What are the advantages of being an indie promoter in today’s live market?

Danny Zelisko:
The positives are you’re dealing directly with the act and their management and their agent. I’m finding I can make deeper friendships with them because I’m willing to go just about anywhere they’re willing to go. There’s a lot of really great cities in this country that are underserviced.   

Rick Bartalini: In our case, since we are an independent promoter, we’re closer to the front lines and thus also closer to every detail of the date. The financial scale is very different for independent than for global promoters – and it’s much more personal, too. It’s that financial commitment that drives the success. If you spoke to any of the artists we’ve worked with they would tell you how hands-on we are. It’s my feeling that the fans can pick up on that as well.

LadyFag: Being independent means I can do what I want and not have to fill quotas. I make decisions based on what I think will be the best experience for my guest, not just based on how much income it brings in, or about fulfilling obligations to multi-play contracts. While I’m thinking about growth and scalability, I’m not hindered by someone else’s agenda. 

Phil Pirrone: Desert Daze is its own little island in a bubble. We’re incredibly fortunate. Our advantages are the result of our independent spirit and strong identity, which is facilitated completely by the growing international community that is Desert Daze. 

Michael Dorf, City Winery
– Michael Dorf, City Winery
Michael Dorf: I think simply the advantage is not having the association of being part of one of the large 900-pound gorillas (which is not necessarily that bad anyway), but to keep an independent vibe and feel. Having control of your ticketing, of your destiny, is helpful. But balanced against being one of the large promoters also offers many strategic advantages and for regular promoters, it must be hard unless you achieve a certain level of scale, like Seth Hurwitz or Jam Productions. But to be a real indie promoter today renting theaters and putting on shows trying to compete with LN or AEG, that has got to be hard. I am glad City Winery is not a regular indie promoter. 

Steve Sternschein: We can move fast. We care more and work harder because we have to to survive. We build deeper relationships with our audience and our partners (artists, agents, etc.) and have more leeway in terms of how we structure those relationships. We do not have to be fully driven by “creating shareholder value.” We identify and nurture artists before anyone else has heard of or booked them in the market because we have to take bigger risks to keep the lights on.  

Ladyfag, Ladyland festival
– Ladyfag, Ladyland festival

Jen Lyon: Freedom to make choices based on creativity and passion every moment of the day. 

Alex Hodges: Focus – we have adjusted our skills and developed better strategies to expand our reach in various markets. Since we do not buy the entire tour, marketing shows is critical, and we are laser-focused on how to spend money best. Flexibility – with our expanded reach, we are more knowledgeable about multiple markets which has helped in our routing capabilities. We have also discovered a lot of venues are underserved, thus creating more opportunities for Nederlander.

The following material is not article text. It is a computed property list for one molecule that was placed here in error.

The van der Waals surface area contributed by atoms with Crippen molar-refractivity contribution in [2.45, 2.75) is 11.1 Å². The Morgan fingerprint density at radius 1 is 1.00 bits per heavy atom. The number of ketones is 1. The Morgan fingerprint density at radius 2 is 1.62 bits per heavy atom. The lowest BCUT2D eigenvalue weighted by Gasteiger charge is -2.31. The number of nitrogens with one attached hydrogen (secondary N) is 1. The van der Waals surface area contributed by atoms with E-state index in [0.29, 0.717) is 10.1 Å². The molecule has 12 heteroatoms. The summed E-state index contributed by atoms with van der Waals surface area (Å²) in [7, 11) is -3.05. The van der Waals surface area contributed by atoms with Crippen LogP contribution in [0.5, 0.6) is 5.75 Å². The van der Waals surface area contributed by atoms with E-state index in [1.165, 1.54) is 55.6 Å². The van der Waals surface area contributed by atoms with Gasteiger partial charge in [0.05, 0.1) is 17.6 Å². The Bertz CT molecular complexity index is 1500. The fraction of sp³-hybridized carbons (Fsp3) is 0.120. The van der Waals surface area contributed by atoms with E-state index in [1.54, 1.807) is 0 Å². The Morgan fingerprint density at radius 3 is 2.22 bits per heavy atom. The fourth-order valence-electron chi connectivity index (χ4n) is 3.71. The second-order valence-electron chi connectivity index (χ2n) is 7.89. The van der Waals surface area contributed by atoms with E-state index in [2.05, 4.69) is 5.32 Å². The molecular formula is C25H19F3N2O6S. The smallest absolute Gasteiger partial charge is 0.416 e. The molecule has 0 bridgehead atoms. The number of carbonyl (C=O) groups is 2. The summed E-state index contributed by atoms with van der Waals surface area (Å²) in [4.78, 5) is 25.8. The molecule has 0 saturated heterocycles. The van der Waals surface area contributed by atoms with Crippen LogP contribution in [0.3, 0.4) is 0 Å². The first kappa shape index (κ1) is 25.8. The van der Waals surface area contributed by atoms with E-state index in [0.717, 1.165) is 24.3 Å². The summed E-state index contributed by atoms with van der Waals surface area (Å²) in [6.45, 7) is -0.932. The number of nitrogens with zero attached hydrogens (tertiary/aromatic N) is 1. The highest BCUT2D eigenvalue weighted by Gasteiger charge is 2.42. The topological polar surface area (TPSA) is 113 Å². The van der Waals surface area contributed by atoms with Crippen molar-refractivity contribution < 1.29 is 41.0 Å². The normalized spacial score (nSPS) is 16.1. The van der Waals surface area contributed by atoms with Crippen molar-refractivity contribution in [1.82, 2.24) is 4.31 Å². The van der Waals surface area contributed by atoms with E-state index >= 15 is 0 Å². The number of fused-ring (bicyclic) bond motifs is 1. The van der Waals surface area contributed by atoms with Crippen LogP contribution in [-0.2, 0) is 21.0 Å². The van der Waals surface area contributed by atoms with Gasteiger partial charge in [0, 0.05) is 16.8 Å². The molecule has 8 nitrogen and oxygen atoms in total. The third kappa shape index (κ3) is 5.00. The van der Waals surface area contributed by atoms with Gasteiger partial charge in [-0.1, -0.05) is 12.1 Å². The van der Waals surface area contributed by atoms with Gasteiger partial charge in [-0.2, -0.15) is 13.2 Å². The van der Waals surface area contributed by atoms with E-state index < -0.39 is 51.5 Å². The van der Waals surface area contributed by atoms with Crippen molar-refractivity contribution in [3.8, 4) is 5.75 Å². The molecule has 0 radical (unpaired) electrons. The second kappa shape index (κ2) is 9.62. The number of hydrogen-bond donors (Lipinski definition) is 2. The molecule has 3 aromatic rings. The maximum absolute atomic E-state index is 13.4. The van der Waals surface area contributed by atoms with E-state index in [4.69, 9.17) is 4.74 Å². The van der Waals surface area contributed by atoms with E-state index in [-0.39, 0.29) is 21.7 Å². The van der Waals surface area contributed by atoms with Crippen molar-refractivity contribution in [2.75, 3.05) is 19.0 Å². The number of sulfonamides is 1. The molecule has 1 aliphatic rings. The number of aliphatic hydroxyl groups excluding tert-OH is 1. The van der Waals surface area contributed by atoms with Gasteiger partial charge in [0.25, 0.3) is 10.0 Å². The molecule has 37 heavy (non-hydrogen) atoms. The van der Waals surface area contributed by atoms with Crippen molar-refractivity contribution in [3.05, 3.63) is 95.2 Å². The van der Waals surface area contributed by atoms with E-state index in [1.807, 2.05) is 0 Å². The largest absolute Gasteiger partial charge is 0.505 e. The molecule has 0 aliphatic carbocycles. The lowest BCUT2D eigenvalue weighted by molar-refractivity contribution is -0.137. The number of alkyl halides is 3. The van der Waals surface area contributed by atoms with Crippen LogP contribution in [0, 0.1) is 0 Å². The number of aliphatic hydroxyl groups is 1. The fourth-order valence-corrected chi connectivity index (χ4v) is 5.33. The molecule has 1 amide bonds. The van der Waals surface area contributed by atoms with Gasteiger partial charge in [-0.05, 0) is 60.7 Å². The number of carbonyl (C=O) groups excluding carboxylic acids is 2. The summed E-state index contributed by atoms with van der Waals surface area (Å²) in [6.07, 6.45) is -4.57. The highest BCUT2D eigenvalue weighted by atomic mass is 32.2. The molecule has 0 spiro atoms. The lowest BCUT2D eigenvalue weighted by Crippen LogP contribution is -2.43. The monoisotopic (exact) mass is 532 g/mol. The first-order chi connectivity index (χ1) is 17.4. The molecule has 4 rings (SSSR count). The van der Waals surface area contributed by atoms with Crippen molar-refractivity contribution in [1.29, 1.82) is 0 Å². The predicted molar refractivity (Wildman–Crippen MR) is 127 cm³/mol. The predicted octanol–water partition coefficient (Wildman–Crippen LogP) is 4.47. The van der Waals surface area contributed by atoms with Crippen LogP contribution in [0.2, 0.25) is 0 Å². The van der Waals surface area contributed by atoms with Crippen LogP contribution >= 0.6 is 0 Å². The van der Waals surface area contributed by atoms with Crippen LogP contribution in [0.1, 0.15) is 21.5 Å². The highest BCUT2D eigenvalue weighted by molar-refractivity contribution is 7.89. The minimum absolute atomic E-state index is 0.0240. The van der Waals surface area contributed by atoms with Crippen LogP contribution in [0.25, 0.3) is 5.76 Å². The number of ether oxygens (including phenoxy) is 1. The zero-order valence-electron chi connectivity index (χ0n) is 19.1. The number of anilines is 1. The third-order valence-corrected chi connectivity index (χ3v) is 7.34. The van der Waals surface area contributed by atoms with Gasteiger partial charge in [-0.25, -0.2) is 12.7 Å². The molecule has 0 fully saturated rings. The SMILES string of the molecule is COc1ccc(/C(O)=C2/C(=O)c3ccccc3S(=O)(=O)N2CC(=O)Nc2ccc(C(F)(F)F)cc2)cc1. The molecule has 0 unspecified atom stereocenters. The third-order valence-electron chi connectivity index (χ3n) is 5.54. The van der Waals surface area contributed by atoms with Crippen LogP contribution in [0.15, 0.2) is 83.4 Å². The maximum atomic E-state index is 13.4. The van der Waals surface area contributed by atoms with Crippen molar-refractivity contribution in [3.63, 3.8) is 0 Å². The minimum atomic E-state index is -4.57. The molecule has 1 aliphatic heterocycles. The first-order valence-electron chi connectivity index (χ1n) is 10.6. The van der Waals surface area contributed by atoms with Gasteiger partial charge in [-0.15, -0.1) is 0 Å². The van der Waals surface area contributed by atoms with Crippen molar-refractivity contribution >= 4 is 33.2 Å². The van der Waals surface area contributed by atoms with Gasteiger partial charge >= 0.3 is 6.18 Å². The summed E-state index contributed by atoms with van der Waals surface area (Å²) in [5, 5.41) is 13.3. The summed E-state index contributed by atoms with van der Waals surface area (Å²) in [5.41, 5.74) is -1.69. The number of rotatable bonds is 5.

Ric Leichtung: Independent promoters cannot survive without being incredibly good at what they do. Their struggle becomes their strength, and it pushes them to be more nimble and go above and beyond for everyone. Also, indies are more tied in with the local community, so their shows can perform better on a smaller scale— if they can get them.

Would you ever consider selling or merging with a larger company?

Danny Zelisko: The short answer is yes – under the right terms. Pretty much everything’s for sale. But I would never want to go back to a situation where you feel like a clerk – it isn’t your money. That’s the bottom line about the independent part of it. If it works, you’re as happy as can be and if it doesn’t, you’ve learned yet another lesson. 

Rick Bartalini, Rick Bartalini Presents
– Lionel Richie and Rick Bartalini of Rick Bartalini Presents

Rick Bartalini: No. It’s just not who we are or what we do.

Nick Checota: We have been approached by one of the large, national promoters, but at this time have decided that our customers, artists, agents and community are best served by a local, Montana-based company that is owned and operated in the communities in which we promote and produce shows.

Michael Jaworek: Only if we absolutely had to do so to survive. 

Morgan Margolis: We’ve gone down this road in the past and it almost happened, but for various reasons it did not. It’s not my primary strategy at the moment. Our aim is to be a self-sustaining entertainment company and to move from a mini to a major player … but never say never.

Ric Leichtung, AdHoc Presents
Ethan Hill
– Ric Leichtung, AdHoc Presents

Steve Sternschein: Our mission is to empower the artists we love and the musical communities we are a part of, in addition to obviously providing a return for our investors and partners so if a sale or a merger will further those goals, then we would consider it.

Ric Leichtung: Ultimately indie promoters are working within the system that’s been established by the major ones. It’s tough to compete, and I don’t think there’s any shame in siding with companies that have tremendous advantages. Personally, I couldn’t put a price that’d come close to the amount of work I’ve poured into AdHoc.